Letter of Jeremiah
א דִּבְרֵי יִרְמְיָהוּ, בֶּן-חִלְקִיָּהוּ, מִן-הַכֹּהֲנִים אֲשֶׁר בַּעֲנָתוֹת, בְּאֶרֶץ בִּנְיָמִן.
Jeremiah writes to the captives in Babylon, exhorting them to be easy there, and not to hearken to false prophets. That they shall be delivered after seventy years. But those that remain in Jerusalem shall perish by the sword, famine, and pestilence. And that Achab, Sedecias, and Semeias, false prophets, shall die miserably.
 Because of the sins which you have committed before God, you will be taken to Babylon as captives by Nebuchadnezzar, king of the Babylonians.
 Therefore when you have come to Babylon you will remain there for many years, for a long time, up to seven generations; after that I will bring you away from there in peace.
 Now in Babylon you will see gods made of silver and gold and wood, which are carried on men's shoulders and inspire fear in the heathen.
 So take care not to become at all like the foreigners or to let fear for these gods possess you, when you see the multitude before and behind them worshiping them.
 But say in your heart, "It is thou, O Lord, whom we must worship."
 For my angel is with you, and he is watching your lives.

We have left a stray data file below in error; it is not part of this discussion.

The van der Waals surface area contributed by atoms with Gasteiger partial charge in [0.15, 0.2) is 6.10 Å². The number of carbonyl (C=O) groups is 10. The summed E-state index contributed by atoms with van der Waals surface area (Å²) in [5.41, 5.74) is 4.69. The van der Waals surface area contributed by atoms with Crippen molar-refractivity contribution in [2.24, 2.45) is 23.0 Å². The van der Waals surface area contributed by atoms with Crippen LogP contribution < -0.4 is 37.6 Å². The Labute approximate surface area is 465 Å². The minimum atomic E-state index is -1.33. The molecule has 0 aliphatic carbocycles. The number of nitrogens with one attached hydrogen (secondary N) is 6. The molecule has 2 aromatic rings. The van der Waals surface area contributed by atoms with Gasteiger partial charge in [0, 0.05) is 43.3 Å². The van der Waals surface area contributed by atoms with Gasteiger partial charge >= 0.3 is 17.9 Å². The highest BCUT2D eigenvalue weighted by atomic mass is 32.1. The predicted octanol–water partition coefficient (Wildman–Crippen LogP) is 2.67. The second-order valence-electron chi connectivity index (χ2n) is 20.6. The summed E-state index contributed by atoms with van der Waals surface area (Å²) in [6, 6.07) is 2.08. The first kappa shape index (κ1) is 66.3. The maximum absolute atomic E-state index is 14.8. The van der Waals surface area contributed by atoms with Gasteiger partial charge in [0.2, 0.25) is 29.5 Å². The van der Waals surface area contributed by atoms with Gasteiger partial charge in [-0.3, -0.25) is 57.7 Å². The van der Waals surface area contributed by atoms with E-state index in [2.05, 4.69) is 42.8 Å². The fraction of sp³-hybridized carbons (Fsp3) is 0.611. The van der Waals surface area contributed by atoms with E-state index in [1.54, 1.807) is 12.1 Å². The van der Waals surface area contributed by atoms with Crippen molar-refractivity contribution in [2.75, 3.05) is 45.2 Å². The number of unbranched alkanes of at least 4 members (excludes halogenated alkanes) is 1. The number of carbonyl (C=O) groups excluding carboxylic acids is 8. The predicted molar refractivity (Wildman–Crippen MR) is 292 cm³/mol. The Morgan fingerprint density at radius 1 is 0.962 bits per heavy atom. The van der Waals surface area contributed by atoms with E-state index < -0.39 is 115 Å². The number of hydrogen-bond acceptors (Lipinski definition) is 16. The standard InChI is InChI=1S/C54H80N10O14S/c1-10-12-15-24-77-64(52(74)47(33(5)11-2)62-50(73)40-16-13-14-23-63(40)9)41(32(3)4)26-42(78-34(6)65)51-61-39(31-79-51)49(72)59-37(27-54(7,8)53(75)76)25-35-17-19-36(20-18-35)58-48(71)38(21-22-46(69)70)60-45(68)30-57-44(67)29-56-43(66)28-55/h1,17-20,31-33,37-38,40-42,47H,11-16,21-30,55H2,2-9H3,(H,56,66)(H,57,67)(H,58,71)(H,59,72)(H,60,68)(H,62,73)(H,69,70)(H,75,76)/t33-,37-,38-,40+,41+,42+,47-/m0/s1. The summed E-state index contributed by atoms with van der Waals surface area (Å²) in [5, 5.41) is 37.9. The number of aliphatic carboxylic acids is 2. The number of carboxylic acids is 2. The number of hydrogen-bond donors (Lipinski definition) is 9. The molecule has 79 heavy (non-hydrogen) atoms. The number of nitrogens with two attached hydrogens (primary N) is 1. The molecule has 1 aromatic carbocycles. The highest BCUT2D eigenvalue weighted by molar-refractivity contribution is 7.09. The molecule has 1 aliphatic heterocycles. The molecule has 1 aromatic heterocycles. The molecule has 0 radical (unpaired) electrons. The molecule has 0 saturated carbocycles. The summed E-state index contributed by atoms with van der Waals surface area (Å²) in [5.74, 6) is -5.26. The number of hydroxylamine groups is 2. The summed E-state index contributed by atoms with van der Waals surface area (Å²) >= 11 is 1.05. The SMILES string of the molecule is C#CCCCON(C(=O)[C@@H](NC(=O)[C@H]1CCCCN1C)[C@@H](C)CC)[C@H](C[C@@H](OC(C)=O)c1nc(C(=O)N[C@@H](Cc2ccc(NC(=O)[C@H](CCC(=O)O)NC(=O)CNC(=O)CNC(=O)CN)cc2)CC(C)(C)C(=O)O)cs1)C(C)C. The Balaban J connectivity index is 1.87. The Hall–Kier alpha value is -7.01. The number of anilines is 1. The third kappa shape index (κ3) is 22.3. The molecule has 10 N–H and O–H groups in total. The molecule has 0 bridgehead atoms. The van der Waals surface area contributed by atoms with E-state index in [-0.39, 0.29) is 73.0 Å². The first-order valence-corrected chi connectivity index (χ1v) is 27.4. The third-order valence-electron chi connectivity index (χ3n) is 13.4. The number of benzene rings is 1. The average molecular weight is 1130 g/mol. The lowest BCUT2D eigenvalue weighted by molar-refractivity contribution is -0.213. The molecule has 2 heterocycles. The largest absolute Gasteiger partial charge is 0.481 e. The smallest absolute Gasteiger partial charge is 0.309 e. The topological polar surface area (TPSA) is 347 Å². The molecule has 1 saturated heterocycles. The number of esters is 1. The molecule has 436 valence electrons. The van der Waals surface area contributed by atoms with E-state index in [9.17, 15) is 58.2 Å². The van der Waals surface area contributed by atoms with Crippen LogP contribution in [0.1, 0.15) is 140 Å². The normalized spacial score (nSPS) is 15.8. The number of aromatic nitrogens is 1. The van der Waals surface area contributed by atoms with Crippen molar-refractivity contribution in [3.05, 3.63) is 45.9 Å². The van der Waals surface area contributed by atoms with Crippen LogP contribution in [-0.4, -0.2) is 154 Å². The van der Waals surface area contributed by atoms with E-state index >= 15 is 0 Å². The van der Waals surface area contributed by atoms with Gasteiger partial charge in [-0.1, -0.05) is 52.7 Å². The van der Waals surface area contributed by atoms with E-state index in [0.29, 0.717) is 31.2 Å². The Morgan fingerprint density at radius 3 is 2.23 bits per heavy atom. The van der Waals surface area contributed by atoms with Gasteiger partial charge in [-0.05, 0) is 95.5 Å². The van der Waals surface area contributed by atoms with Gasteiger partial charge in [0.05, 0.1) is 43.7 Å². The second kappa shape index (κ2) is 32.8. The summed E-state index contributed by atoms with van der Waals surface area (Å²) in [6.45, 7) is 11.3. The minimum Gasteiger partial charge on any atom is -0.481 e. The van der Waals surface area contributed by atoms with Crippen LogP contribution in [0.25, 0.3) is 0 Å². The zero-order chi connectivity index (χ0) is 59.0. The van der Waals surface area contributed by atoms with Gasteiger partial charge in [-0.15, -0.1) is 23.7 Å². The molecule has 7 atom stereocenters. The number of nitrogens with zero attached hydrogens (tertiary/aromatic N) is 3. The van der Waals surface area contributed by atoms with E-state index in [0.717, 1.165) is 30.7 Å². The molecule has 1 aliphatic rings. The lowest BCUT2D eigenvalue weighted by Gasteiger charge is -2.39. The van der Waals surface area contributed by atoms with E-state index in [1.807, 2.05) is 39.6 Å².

Their tongues are smoothed by the craftsman, and they themselves are overlaid with gold and silver; but they are false and cannot speak.
 People take gold and make crowns for the heads of their gods, as they would for a girl who loves ornaments;
 and sometimes the priests secretly take gold and silver from their gods and spend it upon themselves,
 and even give some of it to the harlots in the brothel. They deck their gods out with garments like men -- these gods of silver and gold and wood,
 which cannot save themselves from rust and corrosion. When they have been dressed in purple robes,
 their faces are wiped because of the dust from the temple, which is thick upon them.
 Like a local ruler the god holds a scepter, though unable to destroy any one who offends it.
 It has a dagger in its right hand, and has an axe; but it cannot save itself from war and robbers.
 Therefore they evidently are not gods; so do not fear them.